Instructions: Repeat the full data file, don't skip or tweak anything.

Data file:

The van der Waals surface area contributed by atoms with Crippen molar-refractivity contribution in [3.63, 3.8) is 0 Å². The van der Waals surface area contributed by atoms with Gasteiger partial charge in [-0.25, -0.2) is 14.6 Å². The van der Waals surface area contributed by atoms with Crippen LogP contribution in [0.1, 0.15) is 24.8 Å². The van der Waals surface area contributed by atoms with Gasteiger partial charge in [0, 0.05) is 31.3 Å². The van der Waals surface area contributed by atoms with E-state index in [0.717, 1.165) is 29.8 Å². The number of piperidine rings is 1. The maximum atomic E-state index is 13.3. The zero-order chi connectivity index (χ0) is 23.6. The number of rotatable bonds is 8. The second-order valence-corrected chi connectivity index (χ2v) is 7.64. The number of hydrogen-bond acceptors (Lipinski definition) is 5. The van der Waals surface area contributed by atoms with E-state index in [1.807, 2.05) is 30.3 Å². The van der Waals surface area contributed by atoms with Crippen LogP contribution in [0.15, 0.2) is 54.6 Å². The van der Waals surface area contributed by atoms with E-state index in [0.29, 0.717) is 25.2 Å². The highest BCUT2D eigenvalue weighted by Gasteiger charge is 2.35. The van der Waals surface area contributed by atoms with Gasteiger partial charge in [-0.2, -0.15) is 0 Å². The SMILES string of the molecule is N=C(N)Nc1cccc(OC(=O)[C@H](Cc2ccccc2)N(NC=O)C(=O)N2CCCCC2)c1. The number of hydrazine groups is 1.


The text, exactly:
The van der Waals surface area contributed by atoms with Crippen molar-refractivity contribution in [3.63, 3.8) is 0 Å². The van der Waals surface area contributed by atoms with Gasteiger partial charge in [-0.25, -0.2) is 14.6 Å². The van der Waals surface area contributed by atoms with Crippen LogP contribution in [0.1, 0.15) is 24.8 Å². The van der Waals surface area contributed by atoms with Gasteiger partial charge in [0, 0.05) is 31.3 Å². The van der Waals surface area contributed by atoms with E-state index in [0.717, 1.165) is 29.8 Å². The number of piperidine rings is 1. The maximum atomic E-state index is 13.3. The zero-order chi connectivity index (χ0) is 23.6. The number of rotatable bonds is 8. The second-order valence-corrected chi connectivity index (χ2v) is 7.64. The number of hydrogen-bond acceptors (Lipinski definition) is 5. The van der Waals surface area contributed by atoms with E-state index in [1.807, 2.05) is 30.3 Å². The van der Waals surface area contributed by atoms with Crippen LogP contribution in [0.15, 0.2) is 54.6 Å². The van der Waals surface area contributed by atoms with E-state index in [0.29, 0.717) is 25.2 Å². The highest BCUT2D eigenvalue weighted by Gasteiger charge is 2.35. The van der Waals surface area contributed by atoms with Gasteiger partial charge in [-0.2, -0.15) is 0 Å². The SMILES string of the molecule is N=C(N)Nc1cccc(OC(=O)[C@H](Cc2ccccc2)N(NC=O)C(=O)N2CCCCC2)c1. The number of hydrazine groups is 1.